comics published before DC’s super-hero comics took their most
recent turn for the worse.  I’m enjoying them a lot.

“Peacemakers,” the final story in this volume, raised a question I
would now answer differently than I would have when I was writing
super-hero comics on a regular basis.  There will be some spoilers
ahead.  You have been warned.

The super-terrorist Kobra is on trial.  He’s guilty as all get out
and everyone knows it.  Kobra is unconcerned. Because his followers
have turned fifty of their number into human bombs and those people
are outside the court protesting the “persecution” of their leader.
If Kobra isn’t released from custody and allowed to teleport away
with them, they will all go up in flames.  With no time to figure
out an alternative, the authorities release Kobra.

This does not sit well with two JSA members: Atom Smasher and Black
Adam.  They feel the JSA should have killed Kobra when they had the
chance.  They feel they should track him down and kill him as soon
as they find him.  They quit the JSA, presumably to follow through
with those feelings.  I’m with them on this one.

I am bone-weary of comic book stories in which mass murderers are
allowed to go free to kill again.  Yes, Batman captures the Joker.
But the Joker always escapes and always kills again and it defies
logic that no one hasn’t just emptied their gun into the murderous
clown's face.  I absolutely guarantee the person who did that
would be acquitted, if he or she was even arrested.  As I see it,
as long as the Joker lives, killing him is an act of self-defense.

I recently suffered through Marvel’s AvX: Consequences.  This was
a five-issue series which, from the title, you would think showed
the consequences of the mad actions undertaken by Cyclops and his
fellows, actions which included the murder of Charles Xavier before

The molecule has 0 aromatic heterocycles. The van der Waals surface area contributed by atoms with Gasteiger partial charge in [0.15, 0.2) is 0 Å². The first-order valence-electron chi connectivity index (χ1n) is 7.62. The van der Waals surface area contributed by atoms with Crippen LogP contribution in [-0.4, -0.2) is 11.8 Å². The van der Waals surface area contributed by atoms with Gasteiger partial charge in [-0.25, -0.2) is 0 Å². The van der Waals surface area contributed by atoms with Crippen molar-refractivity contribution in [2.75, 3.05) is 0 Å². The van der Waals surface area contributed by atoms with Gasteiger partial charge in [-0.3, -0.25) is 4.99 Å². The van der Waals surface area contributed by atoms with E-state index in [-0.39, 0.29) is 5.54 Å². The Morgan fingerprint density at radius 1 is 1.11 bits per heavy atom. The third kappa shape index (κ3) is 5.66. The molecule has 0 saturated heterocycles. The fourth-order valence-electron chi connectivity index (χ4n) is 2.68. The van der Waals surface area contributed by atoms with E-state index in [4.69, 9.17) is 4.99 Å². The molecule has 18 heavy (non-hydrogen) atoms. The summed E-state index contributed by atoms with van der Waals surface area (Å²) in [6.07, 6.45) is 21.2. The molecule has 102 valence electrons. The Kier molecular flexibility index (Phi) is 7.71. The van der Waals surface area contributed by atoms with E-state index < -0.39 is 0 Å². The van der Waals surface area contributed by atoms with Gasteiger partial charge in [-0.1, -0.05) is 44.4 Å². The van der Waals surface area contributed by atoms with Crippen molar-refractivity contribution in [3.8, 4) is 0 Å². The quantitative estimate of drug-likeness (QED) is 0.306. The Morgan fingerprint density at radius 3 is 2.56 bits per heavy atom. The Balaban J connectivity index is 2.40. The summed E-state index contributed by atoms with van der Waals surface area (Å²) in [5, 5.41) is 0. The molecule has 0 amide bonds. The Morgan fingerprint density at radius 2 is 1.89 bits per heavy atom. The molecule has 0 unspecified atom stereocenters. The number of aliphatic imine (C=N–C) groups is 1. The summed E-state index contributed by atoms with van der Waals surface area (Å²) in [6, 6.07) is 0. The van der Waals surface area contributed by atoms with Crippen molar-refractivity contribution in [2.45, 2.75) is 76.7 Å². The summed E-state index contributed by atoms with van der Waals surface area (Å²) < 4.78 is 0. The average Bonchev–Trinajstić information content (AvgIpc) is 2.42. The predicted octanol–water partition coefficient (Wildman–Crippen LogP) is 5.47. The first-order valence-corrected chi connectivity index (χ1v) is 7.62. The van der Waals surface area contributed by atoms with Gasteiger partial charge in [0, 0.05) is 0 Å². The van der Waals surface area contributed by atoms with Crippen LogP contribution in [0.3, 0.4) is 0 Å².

several witnesses.  Except there were no consequences for Cyclops.
He gets busted out of prison by Magneto and, with a team of fellow
mutants, will be able to continue his mission as he sees it.  The
guy murdered Xavier - no self-defense involved - and he absolutely
got away with it.

Even worse was Marvel’s Fear Itself: the Fearless, a twelve-issue
series which ended with mass murderer Sin escaping justice.  Again.
Give me a break.

Sometimes heroes have to make life-and-death calls.  Sometimes the
survival of innocents depend on those calls.  Taking the shot, the
lethal shot, should never be done cavalierly and never pass without
question or consequences.  But, sometimes, the hero must take that
shot.  Because, sometimes, that is the necessary thing to do, the
right thing to do, the moral thing to do and, yes, even the heroic
thing to do.    

I’ll be back tomorrow with more stuff.

© 2013 Tony Isabella


  1. I dislike how over the past ten years Marvel Comics has become entirely about the heroes fighting other heroes and the villains largely get left in the background or are co-opted into being yet another gang. The one writer I felt did anything decent in the wake of Civil War was Dwayne McDuffie, who was the one writer who thought "Hold on - how would Doctor Doom react to the American superheroes fighting with each other?" and rightly concluded that he'd be playing up his role as a peacekeeper on the world stage, if only because he could get The Accursed Richard's goat by paint him - not unfairly - as a fascist lunatic who was jailing children.

    When was the last time we saw a really good Doom story? Been a while, hasn't it?

    AvX suffered from the same problem as Civil War but ironically, the opposite problem at the same time. While the idea for Civil War was an interesting one, the execution left a lot to be desired - chiefly because the main writer had one view as to who was "right", most of the other writers contributing thought the other side was right and nobody much was focused on the idea that both sides had legitimate points to make.